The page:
Friday, August 21, 2015

FOR KINDLE READERS: It is not just the words, it's the pages that count!

The Four-One-One on KOLL & Kindle Unlimited
By Judith Cullen
Image courtesy of Jeri Lloyd and her trusty devices - Thanks!

Do you own a Kindle or use a free Kindle app on your computer?  Do you download electronic books from Amazon?  If you have answered “yes” to any of these questions, here are some important tidbits of information, and we all know that information is golden.  You might already know this, though information like this tends to come in very small print on the users end.

Amazon has two great programs for Kindle users: the Kindle Owners Lending Library (KOLL) and the new Kindle Unlimited.  Authors/Publishers are allowed to make their titles available through these programs based on options they are given when they upload their books and manage the title's settings for distribution.

KOLL is a benefit of Amazon Prime membership and allows you to choose from over 800,000 books, which you borrow for free with no due date.  This program only works for people who have Kindle devices.  So if you have downloaded a Kindle Reader program onto a PC, you are out of luck.

For a set monthly subscription fee, Kindle Unlimited lets you explore over a million titles on any device that has a Kindle Reader app program.  Additionally, Kindle Listening makes titles for which there are both text and audio formats available wherever you see “Kindle Unlimited with Narration” listed.

These are terrific programs for authors who are self-published, like myself, and still way down on the literary food chain.  People are able to access your work for even less than it would cost them to buy it.  Even better, Amazon pays an “honorarium” for want of a better phrase, to authors when their titles are accessed on these programs.  So for me, it is not giving my work away. 

When I first became involved with these programs, there was a pot of money that Amazon made available monthly to pay authors whose titles were borrowed during that particular month.  I cannot say for certain, but it might have been as simple as saying “We have X amount of money and X number of titles were accessed, divide one by the other and that’s how much each author gets for each time their work was picked by a customer.”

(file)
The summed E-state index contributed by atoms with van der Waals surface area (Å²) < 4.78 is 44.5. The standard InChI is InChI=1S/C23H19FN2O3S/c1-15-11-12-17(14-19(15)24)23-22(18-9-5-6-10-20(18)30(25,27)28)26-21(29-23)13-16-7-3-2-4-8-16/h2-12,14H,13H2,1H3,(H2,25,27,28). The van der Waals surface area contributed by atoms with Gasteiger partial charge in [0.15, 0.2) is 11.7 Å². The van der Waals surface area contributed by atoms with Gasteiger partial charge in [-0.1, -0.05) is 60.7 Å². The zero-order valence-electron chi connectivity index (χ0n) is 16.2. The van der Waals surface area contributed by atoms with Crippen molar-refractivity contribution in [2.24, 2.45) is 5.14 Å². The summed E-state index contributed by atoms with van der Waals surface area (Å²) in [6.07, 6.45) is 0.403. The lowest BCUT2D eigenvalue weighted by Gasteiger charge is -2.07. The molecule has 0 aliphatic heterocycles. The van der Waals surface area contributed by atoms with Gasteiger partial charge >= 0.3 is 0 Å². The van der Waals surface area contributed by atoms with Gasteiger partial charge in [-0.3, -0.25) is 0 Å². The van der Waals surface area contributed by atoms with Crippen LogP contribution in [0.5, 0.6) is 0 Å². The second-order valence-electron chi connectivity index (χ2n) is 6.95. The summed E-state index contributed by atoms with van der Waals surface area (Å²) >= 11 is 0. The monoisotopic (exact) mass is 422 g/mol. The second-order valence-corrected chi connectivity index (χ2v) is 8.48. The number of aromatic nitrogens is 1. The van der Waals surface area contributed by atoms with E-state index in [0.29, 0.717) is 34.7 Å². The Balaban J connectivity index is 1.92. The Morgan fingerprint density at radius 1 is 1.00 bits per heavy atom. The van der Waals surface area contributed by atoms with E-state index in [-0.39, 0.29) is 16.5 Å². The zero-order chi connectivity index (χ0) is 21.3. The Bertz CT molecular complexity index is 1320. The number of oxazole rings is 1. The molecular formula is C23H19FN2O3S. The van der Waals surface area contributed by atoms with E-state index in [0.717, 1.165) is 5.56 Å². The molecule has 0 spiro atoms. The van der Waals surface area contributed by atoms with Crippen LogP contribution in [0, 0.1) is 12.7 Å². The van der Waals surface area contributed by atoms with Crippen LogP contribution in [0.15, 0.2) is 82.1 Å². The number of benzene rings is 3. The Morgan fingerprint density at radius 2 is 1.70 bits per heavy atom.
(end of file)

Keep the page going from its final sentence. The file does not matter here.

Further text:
Of course some authors objected to this, and you might understand why.  To give you a historical comparison, it would mean that Robert Louis Stevenson would have been paid the same amount for one use of The Strange Case of Dr Jekyll and Mr Hyde (25,583 w) as Leo Tolstoy would have been for Anna Karenina (349,736 w).  While the example might be considered extreme, it also still might strike many as unfair.  Longer work should cost more, and we see this reflected in the retail prices of books for purchase in all formats.  

I am not sure how you would equate this to a lending situation.  After all, it’s not like your public library charges you different overdue fines for War and Peace (560,000 w) than it would for The House at Pooh Corner (approx 70,000 w). That analogy is not totally apt. In most cases the author has already received royalties for that single volume, and ebooks have a near endless copy capacity.

It is a thorny problem Amazon took on. In this brave new terrain of publishing in the 21st century, new ideas have to be tried and new processes explored.  The solution that they did hit upon, for good or ill, has everything to do with the size of the book and, moreover, the amount of your book the borrower reads. Yes!  If you participate in either of these programs, they know how much of The Kite Runner or Fifty Shades of Grey that you actually read (or rather how many pages you have accessed through your application/device).

As of July 1st this year, authors are now paid a percentage of the monthly “pot” of money based on the number of pages that are read from electronic copies of the books that are borrowed. Since ebooks are generally submitted for publishing to Amazon in a standard format, including font size and page layout, the only thing that makes any difference in terms of words versus pages is the presence of illustrations.  To go back to the first example: Stevenson gets more if you read his book all the way through to the bitter end than Leo does if you stall out before the miserable, conflicted Anna bumps into the dashing Count Vronsky. 

So, the good news is that you can participate in these terrific programs and still be supportive of self-published authors.  The inauguration of the Kindle Unlimited program even means that e-book borrowing is no longer limited to just Kindle devices. It’s is a great deal for everyone, actually.  But please remember, if you really want to be supportive of the "little guy": The Pages Count!


NOTE:  All my titles except Trio Tales 2013 are available for Kindle and should be available through both KOLL and Kindle Unlimited.

NO, Amazon did not pay me to write this article.  I am an author.  It is in my best interest to "move" books, whether by purchase or loan.

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